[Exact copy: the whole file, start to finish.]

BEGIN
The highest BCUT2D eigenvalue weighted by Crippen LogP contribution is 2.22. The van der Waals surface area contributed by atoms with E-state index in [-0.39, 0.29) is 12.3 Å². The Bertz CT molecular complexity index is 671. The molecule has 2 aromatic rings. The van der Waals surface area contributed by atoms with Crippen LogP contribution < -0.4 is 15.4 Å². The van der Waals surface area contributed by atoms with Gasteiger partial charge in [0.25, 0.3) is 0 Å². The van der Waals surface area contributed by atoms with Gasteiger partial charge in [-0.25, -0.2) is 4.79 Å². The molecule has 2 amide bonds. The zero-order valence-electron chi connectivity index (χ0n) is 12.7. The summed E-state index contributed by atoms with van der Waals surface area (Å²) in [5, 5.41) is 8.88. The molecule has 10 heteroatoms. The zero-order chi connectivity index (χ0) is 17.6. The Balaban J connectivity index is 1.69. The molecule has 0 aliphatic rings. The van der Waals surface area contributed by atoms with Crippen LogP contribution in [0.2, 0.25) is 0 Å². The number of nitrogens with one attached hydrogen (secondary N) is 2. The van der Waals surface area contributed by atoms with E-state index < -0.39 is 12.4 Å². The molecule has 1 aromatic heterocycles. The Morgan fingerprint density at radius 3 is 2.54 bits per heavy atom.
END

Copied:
The highest BCUT2D eigenvalue weighted by Crippen LogP contribution is 2.22. The van der Waals surface area contributed by atoms with E-state index in [-0.39, 0.29) is 12.3 Å². The Bertz CT molecular complexity index is 671. The molecule has 2 aromatic rings. The van der Waals surface area contributed by atoms with Crippen LogP contribution < -0.4 is 15.4 Å². The van der Waals surface area contributed by atoms with Gasteiger partial charge in [0.25, 0.3) is 0 Å². The van der Waals surface area contributed by atoms with Gasteiger partial charge in [-0.25, -0.2) is 4.79 Å². The molecule has 2 amide bonds. The zero-order valence-electron chi connectivity index (χ0n) is 12.7. The summed E-state index contributed by atoms with van der Waals surface area (Å²) in [5, 5.41) is 8.88. The molecule has 10 heteroatoms. The zero-order chi connectivity index (χ0) is 17.6. The Balaban J connectivity index is 1.69. The molecule has 0 aliphatic rings. The van der Waals surface area contributed by atoms with Crippen LogP contribution in [0.2, 0.25) is 0 Å². The number of nitrogens with one attached hydrogen (secondary N) is 2. The van der Waals surface area contributed by atoms with E-state index < -0.39 is 12.4 Å². The molecule has 1 aromatic heterocycles. The Morgan fingerprint density at radius 3 is 2.54 bits per heavy atom.